6. The shining wet road of Wollheim's memoir came to mind for me because its serio-comic narrative of his emotional de-formation unexpectedly condenses a number of recurrent motifs in the autobiographical writings of William Wordsworth and Maurice Blanchot. These motifs include a fixation on "the glint and sparkle" of reflected light; a moment of sudden revelation in which joy and sorrow are indistinguishable; and the disquieting glimpse of death by the road as the traveler passes by. I will argue that the shine (the Schein or sheen; the appearance), the vision, and the intimation of mortality together signal an aspect of Romantic autobiography that Jacques Derrida, writing apropos of Blanchot in Demeure calls "autothanographical" (55); that is, a narrative of one's own death. Derrida's account emphasizes the structuring of "real experience" by fiction, creating a form of testimony in which "the border between literature and its other becomes undecidable" (92). This is the border traversed by Wollheim's memoir, with its staging of the formative literary encounter. As Freud reminds us in The Psychopathology of Everyday Life (1901) with his account of memory's tricky relation to temporality, childhood memories and "screen memories" are themselves a kind of fiction, a retrospective projection on the past, date-stamped by subsequent events, fantasies, and desires—not to be trusted any more than the dream-screen.


  7. I want to turn to two early testimonial fragments by Wordsworth, "The Baker's Cart" lines and "Incipient Madness." Both fragments survive from spring 1797 and the origins of work towards The Ruined Cottage, the narrative of a passer-by who encounters the melancholy sight of a ruin once inhabited by a now-dead woman. In both fragments, melancholy road-sights converge with melancholia; the setting is late eighteenth-century Dorset, where Wordsworth was living at the time—then the poorest of all agricultural counties.[3] The first draft describes a poignant scene of rural poverty and neglect. A woman stands with her children while the baker's cart passes by their wretched hut, not stopping to make its usual delivery. In this scene, an unbalanced mind is attributed to the starving and depressed woman. Seeing the narrator's eyes following the cart, "in a low and fearful voice / She said 'That wagon does not care for us'" (15-16).

  8. The attribution of uncaring to the wagon strikes the narrator as eloquent testimony to a "sick and extravagant" mind:

    The words were simple, but her look and voice
    Made up their meaning, and bespoke a mind
    Which being long neglected and denied
    The common food of hope was now become
    Sick and extravagant—(17-21)
    The truth-value of the passage lies in Wordsworth's insight: the mind is made sick by—what? By "strong access / Of momentary pangs driv'n to that state/In which all past experience melts away" (21-23), the combination of hunger and neglect (stomach and mind). Made creative by suffering, "the rebellious heart to its own will / Fashions the laws of nature" (24-25). The emphasis on "Fashions" links poet and sufferer. Mingled hunger and hopelessness produce a rebellious figure of speech: pathetic fallacy, or an unfeeling wagon ("that wagon does not care for us").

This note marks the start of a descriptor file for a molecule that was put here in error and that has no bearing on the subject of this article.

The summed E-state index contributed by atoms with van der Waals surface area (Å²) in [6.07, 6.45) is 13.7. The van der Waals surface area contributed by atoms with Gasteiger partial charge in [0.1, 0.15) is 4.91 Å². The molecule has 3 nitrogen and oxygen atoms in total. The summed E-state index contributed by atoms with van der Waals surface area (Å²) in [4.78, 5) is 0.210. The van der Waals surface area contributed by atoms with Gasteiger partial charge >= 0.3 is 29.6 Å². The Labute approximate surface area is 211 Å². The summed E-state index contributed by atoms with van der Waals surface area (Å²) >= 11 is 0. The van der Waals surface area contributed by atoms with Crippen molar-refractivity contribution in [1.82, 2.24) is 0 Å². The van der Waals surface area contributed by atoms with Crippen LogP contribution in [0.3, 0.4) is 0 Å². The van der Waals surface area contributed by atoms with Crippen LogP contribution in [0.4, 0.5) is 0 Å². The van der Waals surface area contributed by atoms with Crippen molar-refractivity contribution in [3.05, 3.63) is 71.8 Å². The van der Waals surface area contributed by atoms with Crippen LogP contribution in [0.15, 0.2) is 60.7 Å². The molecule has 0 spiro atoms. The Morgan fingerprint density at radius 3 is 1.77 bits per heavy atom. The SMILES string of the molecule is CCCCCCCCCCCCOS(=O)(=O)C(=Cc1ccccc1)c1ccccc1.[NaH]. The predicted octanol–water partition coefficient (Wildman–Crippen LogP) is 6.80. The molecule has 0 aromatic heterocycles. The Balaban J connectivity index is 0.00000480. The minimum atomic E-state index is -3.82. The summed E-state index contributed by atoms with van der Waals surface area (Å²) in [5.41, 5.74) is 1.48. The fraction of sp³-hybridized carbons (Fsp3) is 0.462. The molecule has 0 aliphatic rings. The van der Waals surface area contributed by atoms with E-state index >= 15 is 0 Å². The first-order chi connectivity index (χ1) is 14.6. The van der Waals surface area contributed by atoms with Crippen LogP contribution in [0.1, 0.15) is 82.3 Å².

9. The everyday psychopathology of displaced affect is attributed here to the pangs of privation, already metaphorically—extravagantly—understood by Wordsworth himself as having to do with affect as well as appetite ("denied / The common food of hope"). Hopelessness is located in the stomach. Another fragmentary draft describes the woman's mind as "by misery and rumination deep / Tied to dead things and seeking sympathy / In stocks and stones" (Butler 467). Again the word "rumination" suggestions an oddly somatic association: to ruminate is to turn over in mind and mouth (as in: chewing the cud). The same ambiguously sympathetic link to "dead things" surfaces in the related fragment, "Incipient Madness." Here the pathology is attributed to a narrator who crosses "the dreary moor / In the clear moonlight" and reaches an abandoned hut, where he has his own version of the hunger-experience. As for Wollheim, so for Wordsworth: if there is one thing worse than having too little, it is having too much:                                                

                        . . . within the ruin I beheld
    At a small distance, on the dusky ground,
    A broken pane which glitter'd in the moon
    And seemed akin to life. There is a mood,
    A settled temper of the heart, when grief
    Become an instinct, fastening on all things
    That promise food, doth like a sucking babe
    Create it where it is not. (4-11)
    We might recall that the hungry baby, according to Freud, hallucinates or creates the absent breast (as Wordsworth puts it in The Ruined Cottage, "obedient to the strong creative power of passion," like the poets in their elegies and songs). For Klein, the breast that feeds is the good breast. The bad breast is the absent breast—making its presence all too much felt in the unconscious phantasy and persecutory hunger-pangs that are impossible for the infant to distinguish.